Early harbour charts
In 1826, around 30 potential settlers embarked for New Zealand on board the Rosanna, captained by James Herd. Herd had visited New Zealand previously and in 1822 had charted Hokianga Harbour.
Although the passengers did not find a suitable place to settle, Herd charted Otago Harbour, Port Nicholson (Wellington) and Port Pegasus (on Stewart Island). Port Nicholson was also charted by Captain Thomas Barnett, commander of the Lambton.
A growing number of sheet maps of New Zealand were published in Britain, reflecting interest in the country as a place for settlement. The best-known and most accurate was produced by map publisher John Arrowsmith in 1841. Another, less accurate, map by Thomas McDonnell was published numerous times by James Wyld. In 1838 the Society for the Diffusion of Useful Knowledge published a chart based on McDonnell’s, with minor variations.
By 1839, when large-scale European settlement began, New Zealand’s coastline had been charted, and some northern parts of the country sketchily mapped, but the rest of the land was undocumented.
Surveyors, working both for the New Zealand Company and for the Crown, mapped the land and laid out towns and roads. Reconnaissance surveys selected town sites and looked for arable land. Other early maps were cadastral – showing the land divided for the purposes of ownership and sale.
The early surveyors often had a hard time. William Mein Smith, chief surveyor for the Wellington settlement, complained, ‘I have not the means of protecting either my instruments or plans from the wet’. 1 It was tougher for Robert Bain in south Westland, who took off his jacket one day and ‘found myself covered from head to foot with live maggots … it took me two days to get entirely rid of the vermin.’ 2
Plans showing the layout of towns were drawn up by New Zealand Company and Crown surveyors. Influenced by contemporary ideas about town planning, the early planners often drew wide streets with land allocated for parks, public baths and other facilities.
Some town plans were drawn up ‘blind’, and sections were sold in Britain before they had been surveyed. Translating the plan to the reality of the topography sometimes proved difficult, and surveyors struggled to lay roads up steep hills, or through unmapped bush and swamp.
Gold was discovered on the Coromandel Peninsula in 1852, in Otago in 1861, and on the West Coast in 1864. As a result, provincial governments grew interested in New Zealand geology. The Austrian geologist Ferdinand Hochstetter and Julius Haast made the first systematic geological explorations from 1858.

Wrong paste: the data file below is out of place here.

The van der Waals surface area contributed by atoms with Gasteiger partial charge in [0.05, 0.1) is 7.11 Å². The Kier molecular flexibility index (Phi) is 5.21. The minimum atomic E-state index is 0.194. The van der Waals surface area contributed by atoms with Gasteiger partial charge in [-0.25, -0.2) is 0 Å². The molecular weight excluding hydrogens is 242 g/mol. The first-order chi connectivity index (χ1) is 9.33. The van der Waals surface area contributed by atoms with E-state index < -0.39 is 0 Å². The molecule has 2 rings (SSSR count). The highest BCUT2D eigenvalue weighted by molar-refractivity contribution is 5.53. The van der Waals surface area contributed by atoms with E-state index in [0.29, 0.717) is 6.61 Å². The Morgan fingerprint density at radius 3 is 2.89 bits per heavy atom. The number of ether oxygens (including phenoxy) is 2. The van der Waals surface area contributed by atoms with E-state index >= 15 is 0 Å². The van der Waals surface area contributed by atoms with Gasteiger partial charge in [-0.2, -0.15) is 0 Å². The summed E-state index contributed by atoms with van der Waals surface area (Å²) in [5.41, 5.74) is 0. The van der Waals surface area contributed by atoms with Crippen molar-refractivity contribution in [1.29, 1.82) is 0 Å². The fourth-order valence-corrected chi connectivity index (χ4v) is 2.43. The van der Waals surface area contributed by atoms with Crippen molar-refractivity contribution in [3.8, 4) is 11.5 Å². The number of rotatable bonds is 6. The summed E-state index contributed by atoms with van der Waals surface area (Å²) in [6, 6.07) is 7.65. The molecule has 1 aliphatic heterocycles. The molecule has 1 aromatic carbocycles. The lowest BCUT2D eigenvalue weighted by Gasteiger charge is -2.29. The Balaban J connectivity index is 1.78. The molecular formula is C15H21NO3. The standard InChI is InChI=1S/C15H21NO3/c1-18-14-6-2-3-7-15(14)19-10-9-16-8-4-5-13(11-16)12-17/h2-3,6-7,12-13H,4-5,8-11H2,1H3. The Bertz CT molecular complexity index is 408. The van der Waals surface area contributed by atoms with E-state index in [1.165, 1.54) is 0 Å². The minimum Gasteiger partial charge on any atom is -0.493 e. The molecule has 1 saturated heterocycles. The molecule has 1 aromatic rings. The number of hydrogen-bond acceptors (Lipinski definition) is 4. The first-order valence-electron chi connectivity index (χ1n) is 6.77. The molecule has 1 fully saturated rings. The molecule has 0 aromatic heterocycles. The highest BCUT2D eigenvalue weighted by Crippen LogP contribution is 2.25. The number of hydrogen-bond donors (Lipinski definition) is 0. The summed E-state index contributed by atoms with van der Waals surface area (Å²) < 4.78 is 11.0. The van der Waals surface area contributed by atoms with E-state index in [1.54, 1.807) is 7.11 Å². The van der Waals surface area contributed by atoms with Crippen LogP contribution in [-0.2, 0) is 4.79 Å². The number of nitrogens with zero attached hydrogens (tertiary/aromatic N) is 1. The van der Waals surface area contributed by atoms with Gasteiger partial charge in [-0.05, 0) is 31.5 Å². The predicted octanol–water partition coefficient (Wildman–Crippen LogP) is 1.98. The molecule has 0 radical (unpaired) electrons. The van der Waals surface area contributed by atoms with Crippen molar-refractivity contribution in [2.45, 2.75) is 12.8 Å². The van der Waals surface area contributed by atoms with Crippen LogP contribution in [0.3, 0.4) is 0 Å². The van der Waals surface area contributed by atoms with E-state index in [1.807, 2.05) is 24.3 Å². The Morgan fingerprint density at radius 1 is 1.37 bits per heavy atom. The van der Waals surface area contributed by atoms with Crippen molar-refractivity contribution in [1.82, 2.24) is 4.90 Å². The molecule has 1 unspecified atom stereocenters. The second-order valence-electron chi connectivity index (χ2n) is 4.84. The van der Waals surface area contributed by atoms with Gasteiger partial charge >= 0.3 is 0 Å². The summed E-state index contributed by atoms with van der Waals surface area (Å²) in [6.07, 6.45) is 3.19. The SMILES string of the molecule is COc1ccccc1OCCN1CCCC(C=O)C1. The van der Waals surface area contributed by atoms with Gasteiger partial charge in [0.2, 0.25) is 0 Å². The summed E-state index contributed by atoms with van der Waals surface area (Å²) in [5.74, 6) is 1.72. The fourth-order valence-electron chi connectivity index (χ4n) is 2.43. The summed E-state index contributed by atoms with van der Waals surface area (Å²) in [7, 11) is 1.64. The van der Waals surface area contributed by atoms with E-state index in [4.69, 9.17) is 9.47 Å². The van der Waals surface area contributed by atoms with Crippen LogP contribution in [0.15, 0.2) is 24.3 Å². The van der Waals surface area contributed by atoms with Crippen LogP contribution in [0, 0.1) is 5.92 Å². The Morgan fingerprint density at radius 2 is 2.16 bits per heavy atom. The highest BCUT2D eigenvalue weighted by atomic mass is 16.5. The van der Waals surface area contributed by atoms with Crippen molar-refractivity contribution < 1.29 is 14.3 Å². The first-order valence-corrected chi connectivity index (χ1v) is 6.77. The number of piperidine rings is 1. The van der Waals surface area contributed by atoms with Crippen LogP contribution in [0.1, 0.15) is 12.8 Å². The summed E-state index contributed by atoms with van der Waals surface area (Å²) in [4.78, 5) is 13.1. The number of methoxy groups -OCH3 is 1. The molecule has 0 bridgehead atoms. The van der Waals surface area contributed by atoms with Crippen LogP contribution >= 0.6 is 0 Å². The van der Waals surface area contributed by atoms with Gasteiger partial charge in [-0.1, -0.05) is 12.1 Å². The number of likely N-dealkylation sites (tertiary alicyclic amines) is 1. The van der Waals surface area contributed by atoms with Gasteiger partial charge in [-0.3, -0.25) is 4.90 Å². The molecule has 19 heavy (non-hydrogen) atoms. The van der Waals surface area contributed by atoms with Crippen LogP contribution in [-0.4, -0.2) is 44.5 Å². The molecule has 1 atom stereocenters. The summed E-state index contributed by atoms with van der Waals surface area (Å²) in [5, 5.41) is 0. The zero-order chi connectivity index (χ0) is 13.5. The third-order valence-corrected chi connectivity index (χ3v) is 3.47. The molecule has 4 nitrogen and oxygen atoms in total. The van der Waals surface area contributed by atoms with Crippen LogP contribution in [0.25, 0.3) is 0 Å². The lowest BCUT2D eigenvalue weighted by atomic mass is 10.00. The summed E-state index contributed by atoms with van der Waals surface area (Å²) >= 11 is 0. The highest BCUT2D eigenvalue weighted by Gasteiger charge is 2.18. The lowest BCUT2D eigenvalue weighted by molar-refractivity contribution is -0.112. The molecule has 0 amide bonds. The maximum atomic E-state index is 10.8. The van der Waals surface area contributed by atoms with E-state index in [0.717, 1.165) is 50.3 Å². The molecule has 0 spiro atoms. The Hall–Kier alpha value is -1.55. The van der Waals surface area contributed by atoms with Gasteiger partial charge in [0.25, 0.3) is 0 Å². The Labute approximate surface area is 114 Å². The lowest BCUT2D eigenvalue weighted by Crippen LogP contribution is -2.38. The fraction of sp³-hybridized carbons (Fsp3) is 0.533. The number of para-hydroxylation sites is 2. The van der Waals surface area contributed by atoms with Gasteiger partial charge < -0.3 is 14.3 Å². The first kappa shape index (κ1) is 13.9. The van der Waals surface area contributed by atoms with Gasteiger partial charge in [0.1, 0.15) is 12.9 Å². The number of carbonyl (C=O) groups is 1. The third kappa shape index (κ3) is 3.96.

Maps of their discoveries were published in Hochstetter’s 1863 Geological and topographical atlas of New Zealand. The New Zealand Geological Survey, established in 1865, sent out geologists to report on features, and in 1865 a geological map of the whole country was compiled by the director of the Survey, James Hector, based on information from various observations.
Base maps were often rudimentary, and geologists often had to create topographical as well as geological maps. From 1862, Haast employed surveyors on his expeditions to undertake the topographical work.
Provincial government surveys
The division between the Crown and the New Zealand Company led to several survey techniques being used. When the provincial government system was set up in 1853, each province had its own survey department while the central government controlled the survey and sale of Māori and Crown lands. While there were an increasing number of detailed maps of parts of New Zealand, they were sometimes inconsistent, and some survey techniques were less accurate than others.
Major H. S. Palmer’s review of New Zealand surveying in 1875 did not mince its words. He described the state of Auckland surveys as one of confusion and neglect, and many Native Land Act surveyors as incompetent, ignorant and slovenly.
Major Palmer’s report
In 1874–75, Major H. S. Palmer, in New Zealand to observe the Transit of Venus, was asked by the government to review the country’s surveying and mapping. He concluded that only about 30% of the land had been adequately triangulated and only around 7% had boundaries accurately established. As a result, court cases over disputed boundaries and ownership were becoming more frequent.
Palmer recommended setting up a central government survey to create accurate cadastral maps (for selling and taxing land). In 1876, with the abolition of the provincial government system, the Department of the Surveyor-General was created. (It merged with the Crown Lands Department in 1891 to become the Department of Lands and Survey.)